Boronia ternata facts for kids
Quick facts for kidsBoronia ternata
|B. ternata growing near Southern Cross|
|Occurrence data from Australasian Virtual Herbarium|
Boronia ternata is a plant in the citrus family Rutaceae and is endemic to the south-west of Western Australia. It is an erect shrub with many branches, simple or trifoliate leaves and white to pink four-petalled flowers.
Boronia ternata is a shrub which grows to a height of about 2 m (7 ft) and many branches. The leaves are simple or trifoliate, the end leaflet elliptic to lance-shaped, 2–15 mm (0.08–0.6 in) long and 1–5.5 mm (0.039–0.22 in) wide. The side leaflets are 2–12 mm (0.08–0.5 in) long and 1–4 mm (0.04–0.2 in) wide and the petiole is up to 2 mm (0.08 in) long. The flowers white to pink and are usually arranged singly, sometimes in groups of up to three on a pedicel 0.5–4 mm (0.02–0.2 in) long. The four sepals are elliptic to lance-shaped or egg-shaped, 2–3.5 mm (0.079–0.14 in) long and 1–2.5 mm (0.039–0.098 in) wide. The four petals are 4–11 mm (0.16–0.43 in) long and 2–6 mm (0.08–0.2 in) long but enlarge as the fruit develops. The eight stamens alternate in length with those nearest the sepals longer than those near the petals. Flowering occurs from April to November. The fruit is a capsule 3–5.5 mm (0.12–0.22 in) long and 2–3.5 mm (0.079–0.14 in) wide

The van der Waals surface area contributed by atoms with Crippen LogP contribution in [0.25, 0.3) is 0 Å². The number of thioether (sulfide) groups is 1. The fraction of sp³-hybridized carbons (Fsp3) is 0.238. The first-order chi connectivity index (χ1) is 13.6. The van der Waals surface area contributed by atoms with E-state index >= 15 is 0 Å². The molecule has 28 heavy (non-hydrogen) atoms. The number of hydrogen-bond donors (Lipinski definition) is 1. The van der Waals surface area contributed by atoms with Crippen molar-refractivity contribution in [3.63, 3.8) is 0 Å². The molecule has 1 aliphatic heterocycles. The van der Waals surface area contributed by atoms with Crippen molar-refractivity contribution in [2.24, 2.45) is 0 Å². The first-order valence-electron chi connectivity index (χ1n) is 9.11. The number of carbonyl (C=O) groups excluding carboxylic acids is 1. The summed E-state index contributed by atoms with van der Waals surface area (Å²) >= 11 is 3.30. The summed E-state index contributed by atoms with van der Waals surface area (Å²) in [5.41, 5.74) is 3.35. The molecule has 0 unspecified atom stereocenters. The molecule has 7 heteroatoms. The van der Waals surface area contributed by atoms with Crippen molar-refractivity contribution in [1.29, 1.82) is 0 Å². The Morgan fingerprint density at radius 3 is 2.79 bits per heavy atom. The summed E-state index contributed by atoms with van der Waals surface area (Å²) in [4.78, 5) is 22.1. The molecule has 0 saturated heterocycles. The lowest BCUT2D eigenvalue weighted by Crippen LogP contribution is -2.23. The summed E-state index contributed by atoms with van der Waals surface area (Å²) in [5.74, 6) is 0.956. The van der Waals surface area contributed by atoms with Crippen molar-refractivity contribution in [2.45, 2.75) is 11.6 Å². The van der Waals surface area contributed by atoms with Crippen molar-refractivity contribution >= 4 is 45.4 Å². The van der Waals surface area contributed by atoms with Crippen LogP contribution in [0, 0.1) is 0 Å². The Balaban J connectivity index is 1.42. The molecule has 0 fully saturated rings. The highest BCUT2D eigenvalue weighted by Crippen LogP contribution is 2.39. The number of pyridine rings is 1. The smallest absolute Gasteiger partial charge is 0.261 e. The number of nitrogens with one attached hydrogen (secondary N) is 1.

Taxonomy and naming
Boronia ternata was first formally described in 1839 by Stephan Endlicher and the description was published in his book Novarum Stirpium Decades. The specific epithet (ternata) is a Latin word meaning "consisting of threes".
Six varieties of Boronia ternata have been described and the names are accepted by the Australian Plant Census:
- Boronia ternata var. austrofoliosa Duretto;
- Boronia ternata var. elongata Paul G.Wilson;
- Boronia ternata var. foliosa (S.Moore) Paul G.Wilson;
- Boronia ternata var. glabrifolia F.Muell.;
- Boronia ternata var. promiscua Duretto;
- Boronia ternata Endl. var. ternata.
Distribution and habitat
This boronia grows on undulating plains, hills, stony cliffs and breakaways in the Avon Wheatbelt, Coolgardie and Mallee biogeographic regions of Western Australia.
Boronia ternata is listed as "not threatened" by the Government of Western Australia Department of Parks and Wildlife.
Boronia ternata Facts for Kids. Kiddle Encyclopedia.